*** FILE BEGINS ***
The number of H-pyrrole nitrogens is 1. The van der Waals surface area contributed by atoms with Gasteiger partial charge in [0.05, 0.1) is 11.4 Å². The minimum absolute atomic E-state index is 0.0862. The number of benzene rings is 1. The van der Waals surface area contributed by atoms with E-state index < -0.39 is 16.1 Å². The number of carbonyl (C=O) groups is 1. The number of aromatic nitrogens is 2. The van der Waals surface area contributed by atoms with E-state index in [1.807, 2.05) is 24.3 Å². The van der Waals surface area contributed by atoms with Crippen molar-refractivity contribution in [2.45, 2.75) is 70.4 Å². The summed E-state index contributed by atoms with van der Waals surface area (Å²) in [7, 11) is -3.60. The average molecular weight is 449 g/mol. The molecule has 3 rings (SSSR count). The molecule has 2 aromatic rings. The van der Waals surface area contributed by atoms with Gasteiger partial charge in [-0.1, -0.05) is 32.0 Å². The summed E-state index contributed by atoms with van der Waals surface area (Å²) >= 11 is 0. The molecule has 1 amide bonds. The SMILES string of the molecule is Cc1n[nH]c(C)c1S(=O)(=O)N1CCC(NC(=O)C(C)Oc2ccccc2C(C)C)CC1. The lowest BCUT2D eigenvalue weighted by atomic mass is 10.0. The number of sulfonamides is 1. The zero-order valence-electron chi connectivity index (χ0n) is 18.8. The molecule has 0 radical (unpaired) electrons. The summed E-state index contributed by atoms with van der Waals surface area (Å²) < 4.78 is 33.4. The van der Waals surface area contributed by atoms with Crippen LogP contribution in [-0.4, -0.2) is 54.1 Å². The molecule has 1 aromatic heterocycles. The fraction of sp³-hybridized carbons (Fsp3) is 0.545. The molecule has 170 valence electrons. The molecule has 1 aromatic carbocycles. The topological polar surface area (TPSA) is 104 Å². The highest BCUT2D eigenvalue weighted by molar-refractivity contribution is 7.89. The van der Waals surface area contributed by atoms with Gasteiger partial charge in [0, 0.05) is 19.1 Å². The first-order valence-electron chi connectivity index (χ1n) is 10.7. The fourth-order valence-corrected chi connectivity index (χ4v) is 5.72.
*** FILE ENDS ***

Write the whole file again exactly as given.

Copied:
The number of H-pyrrole nitrogens is 1. The van der Waals surface area contributed by atoms with Gasteiger partial charge in [0.05, 0.1) is 11.4 Å². The minimum absolute atomic E-state index is 0.0862. The number of benzene rings is 1. The van der Waals surface area contributed by atoms with E-state index < -0.39 is 16.1 Å². The number of carbonyl (C=O) groups is 1. The number of aromatic nitrogens is 2. The van der Waals surface area contributed by atoms with E-state index in [1.807, 2.05) is 24.3 Å². The van der Waals surface area contributed by atoms with Crippen molar-refractivity contribution in [2.45, 2.75) is 70.4 Å². The summed E-state index contributed by atoms with van der Waals surface area (Å²) in [7, 11) is -3.60. The average molecular weight is 449 g/mol. The molecule has 3 rings (SSSR count). The molecule has 2 aromatic rings. The van der Waals surface area contributed by atoms with Gasteiger partial charge in [-0.1, -0.05) is 32.0 Å². The summed E-state index contributed by atoms with van der Waals surface area (Å²) >= 11 is 0. The molecule has 1 amide bonds. The SMILES string of the molecule is Cc1n[nH]c(C)c1S(=O)(=O)N1CCC(NC(=O)C(C)Oc2ccccc2C(C)C)CC1. The lowest BCUT2D eigenvalue weighted by atomic mass is 10.0. The number of sulfonamides is 1. The zero-order valence-electron chi connectivity index (χ0n) is 18.8. The molecule has 0 radical (unpaired) electrons. The summed E-state index contributed by atoms with van der Waals surface area (Å²) < 4.78 is 33.4. The van der Waals surface area contributed by atoms with Crippen LogP contribution in [-0.4, -0.2) is 54.1 Å². The molecule has 1 aromatic heterocycles. The fraction of sp³-hybridized carbons (Fsp3) is 0.545. The molecule has 170 valence electrons. The molecule has 1 aromatic carbocycles. The topological polar surface area (TPSA) is 104 Å². The highest BCUT2D eigenvalue weighted by molar-refractivity contribution is 7.89. The van der Waals surface area contributed by atoms with Gasteiger partial charge in [0, 0.05) is 19.1 Å². The first-order valence-electron chi connectivity index (χ1n) is 10.7. The fourth-order valence-corrected chi connectivity index (χ4v) is 5.72.